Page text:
John 19:28-30 (NIV) 28 Later, knowing that all was now completed, and so that the Scripture would be fulfilled, Jesus said, “I am thirsty.” 29 A jar of wine vinegar was there, so they soaked a sponge in it, put the sponge on a stalk of the hyssop plant, and lifted it to Jesus’ lips. 30 When he had received the drink, Jesus said, “It is finished.” With that, he bowed his head and gave up his spirit.
On verses 28-30: Once I heard a pastor share that when people used public toilets in the Roman empire, since they did not have toilet paper, they would take the stalk of a hyssop plant, place a sponge on top of it, dip it in wine vinegar as a disinfectant, and use it to wipe human waste off their bodies. Could this be the stick they used to serve Jesus his final drink in verse 29? If so, that would mean that Jesus’ final drink was the most foul and humiliating drink you could imagine drinking, and that Jesus died with the stench of human waste on his lips and in his nose.
What unfathomable rejection, humiliation and suffering Jesus went through for us, at the end of which Jesus could finally say, “It is finished”. What was finished? Not just the physical, spiritual and emotional torture that Jesus went through, but even more Jesus’ work of paying for our sins was finished. Jesus’ finished work on the cross means that we can be fully forgiven and brought back to God.
John 19:31-37 (NIV) 31 Now it was the day of Preparation, and the next day was to be a special Sabbath. Because the Jews did not want the bodies left on the crosses during the Sabbath, they asked Pilate to have the legs broken and the bodies taken down. 32 The soldiers therefore came and broke the legs of the first man who had been crucified with Jesus, and then those of the other. 33 But when they came to Jesus and found that he was already dead, they did not break his legs. 34 Instead, one of the soldiers pierced Jesus’ side with a spear, bringing a sudden flow of blood and water. 35 The man who saw it has given testimony, and his testimony is true. He knows that he tells the truth, and he testifies so that you also may believe. 36 These things happened so that the scripture would be fulfilled: “Not one of his bones will be broken,” 37 and, as another scripture says, “They will look on the one they have pierced.”
On verses 31-37: It was customary for Roman executioners to break the legs of the person being crucified. That way it would become that much more difficult for the crucified person to lift himself up to take a breath of air. Thus people who were crucified usually died of asphyxiation. In Jesus’ case, however, before the Roman soldiers could break Jesus’ legs, Jesus was already found dead. To confirm his death, the Roman soldiers pierced Jesus’ side with a spear, which likely went through his ribcage and into his heart, exploding his heart and thereby bringing a flow of blood and water (possibly serum from his heart). Jesus had died. This flies in the face of any conspiracy theory that would suggest that Jesus didn’t really die but rather only “swooned”.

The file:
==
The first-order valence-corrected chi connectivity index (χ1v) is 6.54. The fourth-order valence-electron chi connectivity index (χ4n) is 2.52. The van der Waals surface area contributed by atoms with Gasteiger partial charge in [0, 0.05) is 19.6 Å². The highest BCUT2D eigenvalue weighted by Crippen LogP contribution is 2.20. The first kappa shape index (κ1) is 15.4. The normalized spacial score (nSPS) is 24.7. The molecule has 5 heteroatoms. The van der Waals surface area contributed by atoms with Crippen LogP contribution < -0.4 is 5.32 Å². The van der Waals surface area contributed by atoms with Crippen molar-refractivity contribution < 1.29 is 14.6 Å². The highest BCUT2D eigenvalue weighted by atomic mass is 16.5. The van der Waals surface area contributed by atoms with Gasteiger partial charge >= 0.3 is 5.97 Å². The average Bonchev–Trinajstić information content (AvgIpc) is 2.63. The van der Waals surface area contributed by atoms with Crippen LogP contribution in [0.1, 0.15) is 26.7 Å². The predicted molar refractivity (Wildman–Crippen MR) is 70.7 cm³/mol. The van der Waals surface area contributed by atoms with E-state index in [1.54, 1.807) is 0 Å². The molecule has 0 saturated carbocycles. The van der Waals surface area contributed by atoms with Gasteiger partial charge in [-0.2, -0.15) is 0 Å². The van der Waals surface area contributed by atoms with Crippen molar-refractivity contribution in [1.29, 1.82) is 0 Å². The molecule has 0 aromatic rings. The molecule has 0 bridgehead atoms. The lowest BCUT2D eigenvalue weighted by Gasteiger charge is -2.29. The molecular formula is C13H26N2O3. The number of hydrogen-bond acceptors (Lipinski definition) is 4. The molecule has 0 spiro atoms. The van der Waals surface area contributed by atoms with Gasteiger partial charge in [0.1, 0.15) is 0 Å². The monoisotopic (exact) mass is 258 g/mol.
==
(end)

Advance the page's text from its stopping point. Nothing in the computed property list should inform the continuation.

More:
The fact that none of Jesus’ bones were broken is significant. First, it fulfilled the Messianic prophecy in Psalm 34:20 that says “Not one of his bones will be broken”. Second and amazingly, it also aligns with the ceremonial requirement concerning the Passover lamb that was eaten during the Passover festival. The Old Testament law requirement that when the Passover lamb was sacrificed in place of every firstborn Israelite child, none of its bones were to be broken (see, for example Exodus 12:46 and Numbers 9:12).
John 19:38-42 (NIV) 38 Later, Joseph of Arimathea asked Pilate for the body of Jesus. Now Joseph was a disciple of Jesus, but secretly because he feared the Jews. With Pilate’s permission, he came and took the body away. 39 He was accompanied by Nicodemus, the man who earlier had visited Jesus at night. Nicodemus brought a mixture of myrrh and aloes, about seventy-five pounds. 40 Taking Jesus’ body, the two of them wrapped it, with the spices, in strips of linen. This was in accordance with Jewish burial customs. 41 At the place where Jesus was crucified, there was a garden, and in the garden a new tomb, in which no one had ever been laid. 42 Because it was the Jewish day of Preparation and since the tomb was nearby, they laid Jesus there.
On verses 38-42: I am touched by the way Joseph of Arimathea sacrificially loved and cared for the body of Christ. Like Joseph of Arimathea, let’s sacrificially love and care for our church, which is called Christ’s body. Unlike Joseph of Arimathea who only followed Jesus in secret “because he feared the Jews” (v38), let’s not be so secretive or ashamed about our faith in Jesus. Rather, let’s live out loud and courageously for Jesus, the one who suffered it all for us.
Jesus, I worship You as the Saviour who did everything necessary to pay for our sins, whose work of making salvation and forgiveness possible for us was finished at the cross where You died. I praise You also for being the Passover lamb who was sacrificed for us but whose bones were not broken. Like Joseph of Arimathea, may I treat Your body, the church, with sacrificial love, because that’s the way You gave Yourself for me. In Jesus’ name, AMEN!